Wednesday, April 19, 2006

Parsons Disease

My dears, I think I've officially seen one too many Parsons tables. The old, visually unassuming table that looks equally appealing with crayons or fine china, has officially run its course. And oddly enough, that course ends in my doctor's office.

My doctor recently overhauled her waiting room, replacing the hard, office carpet-upholstered, scoop-bottom chairs (the sort that come pre-molded to accomodate a behind, and yes, I've also wondered who the manufacturers modeled the hind-part after) with a sterile array of geometric furniture. There was nothing but sharp corners and edges, with nothing to reassure you for the paper-gowned future that awaits. It was as if my doctor imported the most charmless part of a German research facility and plunked it down in her persian-carpeted corner of New Jersey, and the effect was very alarming.

I left with antibiotics and a very strong urge to paint my work desk gold (and I did, using 2.5 canisters of Rust-oleum 7270 from the Home Depot). Not only am I now secure in my writing desk's ability to repel rust, but I have also determined that now is about the time for a Rococo-esque revival. Why? Because the Rococo style, with its more-is-better approach, is very cheerful and a lot more soothing than a loft full of sharp lines and harsh cold tones.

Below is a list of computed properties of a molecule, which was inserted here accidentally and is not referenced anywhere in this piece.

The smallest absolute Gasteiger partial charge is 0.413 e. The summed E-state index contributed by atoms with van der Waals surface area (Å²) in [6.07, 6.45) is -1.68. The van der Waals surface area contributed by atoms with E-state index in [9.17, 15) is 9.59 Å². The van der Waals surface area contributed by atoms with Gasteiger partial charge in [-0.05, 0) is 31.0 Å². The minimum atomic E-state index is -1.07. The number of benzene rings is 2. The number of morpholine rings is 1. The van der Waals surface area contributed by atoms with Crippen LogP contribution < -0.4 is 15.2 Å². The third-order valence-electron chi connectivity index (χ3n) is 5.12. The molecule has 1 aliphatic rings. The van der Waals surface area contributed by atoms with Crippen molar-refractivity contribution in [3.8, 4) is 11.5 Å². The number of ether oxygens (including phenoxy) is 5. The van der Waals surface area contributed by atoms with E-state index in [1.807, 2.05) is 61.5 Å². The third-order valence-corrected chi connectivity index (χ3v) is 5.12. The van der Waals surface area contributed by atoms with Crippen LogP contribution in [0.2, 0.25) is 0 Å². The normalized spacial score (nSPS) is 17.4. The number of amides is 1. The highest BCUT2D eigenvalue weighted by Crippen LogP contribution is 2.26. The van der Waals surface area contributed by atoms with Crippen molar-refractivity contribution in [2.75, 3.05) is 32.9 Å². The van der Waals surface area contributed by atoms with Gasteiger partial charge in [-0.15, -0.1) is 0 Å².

But don't ready yourself to pillage Donatella Versace's humble abode just yet. Ironically, the best way to incorporate Rococo is through moderation: paint an odd piece of furniture (my writing desk used to be a very old vanity with a very old paint job) gold, upgrade your mouldings to a more ornate style. The key is to designate a specific focal point to go to town over.

A slightly less dirt-interactive option is to simply buy a carpet. I just adore the Medici Rug from Scarlett Alley (241 Race Street): Mocha for a statement, Aqua for the more timid.